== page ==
Capital Gain: The Dilemma of Paying Tax vs. Saving Tax

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Capital Gain: The Dilemma of Paying Tax vs. Saving Tax

In the last week’s issue of The Tax Talk, we have discussed above Section 54EC which provides that any Long Term Capital Gain (LTCG) arising from sale of Land or Building will be exempt from tax if the amount is invested in the specified bonds issued by NHAI/REC within a period of 6 months. The bonds are fully secured and it is presently offering interest @ 5% p.a.  It may be noted that if the person doesn’t want to claim an exemption, LTCG would be taxable in general @ 20% (Effective rate = 20.80% after Education & Health cess).
One of the common questions is whether it is worthwhile to invest in 54EC bonds for earning just 5% p.a. The question has become all the more relevant in view of the fact that the lock in period has been raised from 3 years to 5 years whereas the interest rate has been reduced to 5% from 5.75%. Businessmen having high cost borrowed funds also invest in 54EC bonds to save tax even if repayment of loan would have been a better option for such taxpayers. Let us try to explore the commercial angel before investing.
For the sake of understanding, let us consider that Mr. Smart who is in the highest tax bracket & has earned LTCG of Rs. 1 Lakh. The decision to invest or not to invest shall be based on the comparison of the following two figures:
(a) The value of the of fund after 5 years if amount is straightway invested in specified bonds to save tax of 20.80% (Option A) and
(b) The value of the of fund after 5 years if Tax @ 20.80% is paid up-front & the balance amount of 79.20% is invested elsewhere (Option B).
Option A
The biggest advantage with option A is that Mr. Smart will be able to retain the entire amount of LTCG as against option B wherein they would be left with 79.20%. The value of Rs. 1 Lakh of LTCG at the end of each year & after 5 years will be as under:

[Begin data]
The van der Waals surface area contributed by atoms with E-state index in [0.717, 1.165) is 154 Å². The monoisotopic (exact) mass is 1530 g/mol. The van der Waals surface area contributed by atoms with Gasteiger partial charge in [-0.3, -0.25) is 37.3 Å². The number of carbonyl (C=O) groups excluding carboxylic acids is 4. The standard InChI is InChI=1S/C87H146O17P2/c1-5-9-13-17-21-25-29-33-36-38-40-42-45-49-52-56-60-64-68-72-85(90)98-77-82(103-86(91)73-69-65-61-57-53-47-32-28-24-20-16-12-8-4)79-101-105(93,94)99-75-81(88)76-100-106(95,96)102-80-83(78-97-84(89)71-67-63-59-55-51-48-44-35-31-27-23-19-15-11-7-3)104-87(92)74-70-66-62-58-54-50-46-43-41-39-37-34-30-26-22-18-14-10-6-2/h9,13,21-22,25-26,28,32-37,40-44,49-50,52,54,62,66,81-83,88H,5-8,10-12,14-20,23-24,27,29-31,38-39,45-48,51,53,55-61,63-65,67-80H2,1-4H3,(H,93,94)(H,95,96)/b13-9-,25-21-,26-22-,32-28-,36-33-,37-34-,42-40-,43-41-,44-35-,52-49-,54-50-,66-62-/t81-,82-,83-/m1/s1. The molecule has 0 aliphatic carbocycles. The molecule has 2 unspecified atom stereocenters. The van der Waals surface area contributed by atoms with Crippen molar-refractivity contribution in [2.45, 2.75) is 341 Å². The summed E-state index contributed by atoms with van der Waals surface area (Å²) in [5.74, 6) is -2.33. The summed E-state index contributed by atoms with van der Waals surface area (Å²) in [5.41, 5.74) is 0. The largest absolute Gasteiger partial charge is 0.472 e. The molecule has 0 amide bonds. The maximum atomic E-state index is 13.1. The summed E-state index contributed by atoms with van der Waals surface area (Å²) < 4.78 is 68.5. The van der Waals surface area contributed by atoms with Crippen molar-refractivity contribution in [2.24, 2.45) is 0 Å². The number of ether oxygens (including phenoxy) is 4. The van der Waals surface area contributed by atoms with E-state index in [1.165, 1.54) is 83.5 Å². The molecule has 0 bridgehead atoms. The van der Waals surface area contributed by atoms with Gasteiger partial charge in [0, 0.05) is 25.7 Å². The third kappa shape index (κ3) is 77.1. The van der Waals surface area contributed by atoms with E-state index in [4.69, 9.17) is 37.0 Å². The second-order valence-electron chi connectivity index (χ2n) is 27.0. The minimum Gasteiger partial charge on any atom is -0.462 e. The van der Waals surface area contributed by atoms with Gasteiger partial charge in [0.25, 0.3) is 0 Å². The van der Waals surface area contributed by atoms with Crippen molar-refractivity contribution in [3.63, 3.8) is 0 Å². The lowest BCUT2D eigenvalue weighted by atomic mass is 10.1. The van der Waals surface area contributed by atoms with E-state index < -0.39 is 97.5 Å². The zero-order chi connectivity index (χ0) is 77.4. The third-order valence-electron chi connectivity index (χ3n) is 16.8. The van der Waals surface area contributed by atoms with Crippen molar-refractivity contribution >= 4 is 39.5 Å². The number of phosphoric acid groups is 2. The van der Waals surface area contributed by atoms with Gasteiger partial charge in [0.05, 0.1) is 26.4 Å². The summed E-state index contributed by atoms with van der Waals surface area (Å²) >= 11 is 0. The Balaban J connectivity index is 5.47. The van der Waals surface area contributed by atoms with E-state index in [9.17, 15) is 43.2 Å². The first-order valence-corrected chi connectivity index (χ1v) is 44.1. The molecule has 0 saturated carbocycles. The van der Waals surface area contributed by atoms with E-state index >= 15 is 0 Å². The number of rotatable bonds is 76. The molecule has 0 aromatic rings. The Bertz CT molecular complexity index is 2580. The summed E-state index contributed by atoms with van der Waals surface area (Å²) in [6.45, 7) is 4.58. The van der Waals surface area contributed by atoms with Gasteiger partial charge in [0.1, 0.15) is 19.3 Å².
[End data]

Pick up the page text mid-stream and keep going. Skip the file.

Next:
Particulars
Interest
Tax @ 31.20%
Interest
Year end
 
 
after Tax
Value
 
 
 
 
1st Year
5,000
1560
3440
103440
2nd Year
5,172
1614
3558
106998
3rd Year
5,350
1669
3681
110679
4th Year
5,534
1727
3807
114486
5th Year
5,724
1786
3938
118425
     Total Funds
26,780
8,355
18,425
118,425
It is presumed that interest received above is invested in other secured securities yielding the same rate of return. The value of Rs. 1 Lakh invested will be Rs. 1,18,425/- after 5 years.
Option B
Mr. Smart will be left with only 79.20% (i.e., Rs. 79,200/-) which can be invested in business, mutual funds or anywhere at the prevailing market rate. The return would vary from person to person and on the basis of the nature of investment. The value of the funds after 5 years has been calculated by considering different rates of returns ranging from 8% to 16%.
Expected Rate of Return
8.00%
10.00%
12.00%
12.25%
13.00%
14.00%
16.00%
Tax @ 31.20%
2.50%
3.12%
3.74%
3.82%
4.06%
4.37%
4.99%
Post Tax Return
5.50%
6.88%
8.26%
8.43%
8.94%
9.63%
11.01%
1st Year post tax Interest
4,359
5,449
6,539
6,675
7,084
7,629
8,718
2nd Year post tax Interest
4,599
5,824
7,079
7,238
7,717
8,363
9,678
3rd Year post tax Interest
4,852
6,225
7,663
7,848
8,407
9,169
10,743
4th Year post tax Interest
5,119
6,653
8,296
8,509
9,159
10,052
11,926
5th Year post tax Interest
5,401
7,110
8,981
9,226
9,979
11,020
13,239
Total Return in 5 years
24,331
31,261
38,557
39,495
42,346
46,233
54,305
Value after 5 years
103,531
110,461
117,757
118,695
121,546
125,433
133,505
Comparison of option A & option B will make it obvious that if the taxpayer is able to earn at least 12.25% then ‘Paying tax would be a better option than saving tax’.
Of course, the above example is for taxpayers who are into the 30% tax bracket. For taxpayers who are in the 20% tax bracket, the calculation & result would be different.
Above spreadsheet was just an attempt to provide an analysis of tax saving options vis a vis tax-paying options by considering alternate investment avenues. Above chart may enable readers to make an informed & calculated decision.
[Readers may forward their feedback & queries at nareshjakhotia@gmail.com. Other articles & response to queries are available at www.theTAXtalk.com]
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